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On the Monday before Thanksgiving, a federal appeals court inflicted a likely fatal wound to the landmark Voting Rights Act of 1965.
In a 2-1 ruling, the 8th U.S. Circuit Court of Appeals tossed aside decades of precedent and ruled that citizens can’t challenge racial gerrymandering through the VRA. Only the U.S. Attorney General can enforce Section 2 of the VRA, the appeals panel declared.
The circuit judges agreed with U.S. District Judge Lee Rudofsky by dimissing the lawsuit that challenged Arkansas’ 2021 House redistricting map.
If allowed to stand, the decision will make it much harder to enforce what’s left of the VRA in the seven states that make up the 8th Circuit: Arkansas, Iowa, Minnesota, Missouri, Nebraska, North Dakota and South Dakota.
There’s been no word yet from the plaintiffs — the Arkansas State Conference NAACP and the Arkansas Public Policy Panel — on whether they will ask for a review by the full 8th Circuit or the U.S. Supreme Court. The groups, represented by the ACLU, said the state’s redrawn voting districts discriminated against Black voters. Their suit also suggested five new Black-majority districts be drawn to correspond with the Black population.
What makes this decision so potentially devastating is that for more than a decade, the Supreme Court, with the help of conservative judges on the lower courts, has been dismantling the Voting Rights Act’s historic legacy of ending racial discrimination in voting and elections.
In Shelby County v. Holder a decade ago, the Supreme Court gutted Section 5 of the VRA, the provision that required certain states to get the Justice Department’s approval before changing voting laws. That decision opened the gates to voter suppression laws in the old Confederacy and other states.
Since then, the VRA’s Section 2 has provided the main legal avenue for those seeking to ensure fair and nondiscriminatory elections, especially in redistricting cases. Yet, two Supreme Court decisions, in 2019 and 2021, further weakened the ability of Section 2 to protect citizens’ voting rights.
In Brnovich v. Democratic National Committee two years ago. Justice Neal Gorsuch invited lower courts to entertain the idea that there is no private cause of action explicit in the VRA provision. Gorsuch noted that “our cases assumed — without deciding” that the VRA allows citizens to sue to enforce the law.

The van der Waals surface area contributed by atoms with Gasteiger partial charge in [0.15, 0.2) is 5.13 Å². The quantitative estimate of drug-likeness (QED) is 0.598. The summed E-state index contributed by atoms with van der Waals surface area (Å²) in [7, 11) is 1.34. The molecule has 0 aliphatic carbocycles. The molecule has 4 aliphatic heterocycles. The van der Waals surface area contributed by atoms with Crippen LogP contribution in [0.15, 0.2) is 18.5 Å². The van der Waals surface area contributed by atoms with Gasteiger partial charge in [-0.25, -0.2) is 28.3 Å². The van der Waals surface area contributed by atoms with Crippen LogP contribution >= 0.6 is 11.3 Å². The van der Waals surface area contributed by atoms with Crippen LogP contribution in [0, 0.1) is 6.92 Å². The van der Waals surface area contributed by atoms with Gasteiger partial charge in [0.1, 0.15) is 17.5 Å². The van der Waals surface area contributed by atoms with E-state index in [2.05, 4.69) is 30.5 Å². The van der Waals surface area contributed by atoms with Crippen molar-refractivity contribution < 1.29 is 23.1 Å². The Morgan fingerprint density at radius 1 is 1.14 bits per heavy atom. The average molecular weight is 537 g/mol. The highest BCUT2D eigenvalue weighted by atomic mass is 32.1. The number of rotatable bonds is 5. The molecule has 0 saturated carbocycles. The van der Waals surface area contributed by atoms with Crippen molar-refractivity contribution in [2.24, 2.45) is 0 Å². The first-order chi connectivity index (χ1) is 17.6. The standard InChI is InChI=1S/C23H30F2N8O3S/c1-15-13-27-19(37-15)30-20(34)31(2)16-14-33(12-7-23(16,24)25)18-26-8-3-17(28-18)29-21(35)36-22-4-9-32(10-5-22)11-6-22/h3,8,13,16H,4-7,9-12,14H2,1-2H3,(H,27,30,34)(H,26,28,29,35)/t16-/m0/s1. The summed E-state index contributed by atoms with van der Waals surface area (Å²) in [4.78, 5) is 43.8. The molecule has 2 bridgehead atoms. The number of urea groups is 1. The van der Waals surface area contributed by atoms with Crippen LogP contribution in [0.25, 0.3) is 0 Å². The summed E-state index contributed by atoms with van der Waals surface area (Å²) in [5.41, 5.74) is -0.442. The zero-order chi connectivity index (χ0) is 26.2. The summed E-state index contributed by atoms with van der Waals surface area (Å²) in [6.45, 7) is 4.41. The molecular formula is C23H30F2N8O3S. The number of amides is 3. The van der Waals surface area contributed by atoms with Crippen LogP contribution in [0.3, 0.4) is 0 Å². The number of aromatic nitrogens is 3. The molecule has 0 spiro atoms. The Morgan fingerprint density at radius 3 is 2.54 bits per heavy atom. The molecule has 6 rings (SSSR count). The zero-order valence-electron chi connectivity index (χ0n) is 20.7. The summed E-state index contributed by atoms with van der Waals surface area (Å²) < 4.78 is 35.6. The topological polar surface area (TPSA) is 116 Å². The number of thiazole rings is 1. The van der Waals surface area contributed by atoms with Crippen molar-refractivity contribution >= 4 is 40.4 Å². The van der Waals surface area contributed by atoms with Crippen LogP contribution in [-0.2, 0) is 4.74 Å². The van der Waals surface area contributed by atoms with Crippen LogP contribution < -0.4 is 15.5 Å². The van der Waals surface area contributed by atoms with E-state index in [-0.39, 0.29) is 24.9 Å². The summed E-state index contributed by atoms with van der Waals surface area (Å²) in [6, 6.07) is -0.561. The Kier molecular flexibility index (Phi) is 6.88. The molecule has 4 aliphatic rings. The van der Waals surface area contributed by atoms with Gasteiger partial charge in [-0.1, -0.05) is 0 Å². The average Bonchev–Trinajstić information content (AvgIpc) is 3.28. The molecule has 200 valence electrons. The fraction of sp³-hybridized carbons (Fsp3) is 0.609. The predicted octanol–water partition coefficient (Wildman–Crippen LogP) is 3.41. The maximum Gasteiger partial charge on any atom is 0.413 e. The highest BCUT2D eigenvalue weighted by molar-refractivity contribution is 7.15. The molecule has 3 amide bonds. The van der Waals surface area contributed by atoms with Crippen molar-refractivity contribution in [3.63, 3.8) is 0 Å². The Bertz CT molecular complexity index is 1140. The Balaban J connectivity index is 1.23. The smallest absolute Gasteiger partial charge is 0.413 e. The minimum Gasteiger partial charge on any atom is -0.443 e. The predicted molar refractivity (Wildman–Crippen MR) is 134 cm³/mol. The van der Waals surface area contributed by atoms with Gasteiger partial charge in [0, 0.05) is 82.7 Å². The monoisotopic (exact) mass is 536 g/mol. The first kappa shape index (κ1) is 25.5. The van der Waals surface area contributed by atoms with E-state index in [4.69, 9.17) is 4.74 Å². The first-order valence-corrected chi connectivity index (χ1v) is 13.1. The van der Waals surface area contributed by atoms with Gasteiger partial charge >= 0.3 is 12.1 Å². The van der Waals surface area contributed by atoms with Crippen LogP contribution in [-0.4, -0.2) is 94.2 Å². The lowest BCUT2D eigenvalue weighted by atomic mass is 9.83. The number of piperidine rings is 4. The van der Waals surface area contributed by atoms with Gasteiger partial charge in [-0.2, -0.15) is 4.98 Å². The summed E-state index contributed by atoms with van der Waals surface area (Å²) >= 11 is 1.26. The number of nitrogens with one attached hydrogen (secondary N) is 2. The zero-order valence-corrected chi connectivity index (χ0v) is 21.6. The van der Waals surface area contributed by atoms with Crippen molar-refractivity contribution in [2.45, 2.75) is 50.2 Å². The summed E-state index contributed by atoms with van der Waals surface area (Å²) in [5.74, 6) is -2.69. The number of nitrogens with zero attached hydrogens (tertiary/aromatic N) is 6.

Two of the 8th Circuit judges ran with that idea and decided, since Congress didn’t explicitly say citizens can seek enforcement of the VRA, only the Justice Department can enforce the law.
Lavenski Smith, the 8th Circuit’s first Black chief judge, disagreed with his colleagues’ conclusions. The circuit court has decided many cases brought by private actors, he wrote. He also noted that historically, only 15 of 182 successful Section 2 cases had been brought by the attorney general alone.
“Rights so foundational to self-government and citizenship should not depend solely on the discretion or availability of the government’s agents for protection,” Smith wrote in his dissent.
As recently as this June, the Supreme Court took for granted citizens’ right to pursue enforcement when it ruled in favor of Alabama plaintiffs in a redistricting suit not unlike the Arkansas case.
And despite the 8th Circuit decision, at least three other federal appeals courts — the 5th, 6th and 11th circuits — have upheld the precedent for a private right of action, according to Democracy Docket’s analysis of the Arkansas ruling.
Still, the decision in the Arkansas case remains “a travesty for democracy,” said Sophia Lin Lakin, director of the ACLU’s Voting Rights Project.
“By failing to reverse the district court’s radical decision, the Eighth Circuit has put the Voting Rights Act in jeopardy, tossing aside critical protections that voters fought and died for,” Lakin said in an ACLU press release.
Arkansas ACLU Executive Director Holly Dickson said the ruling “undermines the Voting Rights Act’s promise of equal participation in the democratic process for all Americans.”
The threat to the promise of equality is not an overstatement. Despite the decades of precedent and the recent Alabama ruling, can we count on the current Supreme Court justices or Congress to uphold the right of citizens to sue their government for redress of grievances?
Arkansas Advocate is part of States Newsroom, a network of news bureaus supported by grants and a coalition of donors as a 501c(3) public charity. Arkansas Advocate maintains editorial independence. This article was published with permission from the Arkansas Advocate. Contact Editor Sonny Albarado for questions: [email protected]. Follow Arkansas Advocate on Facebook and Twitter.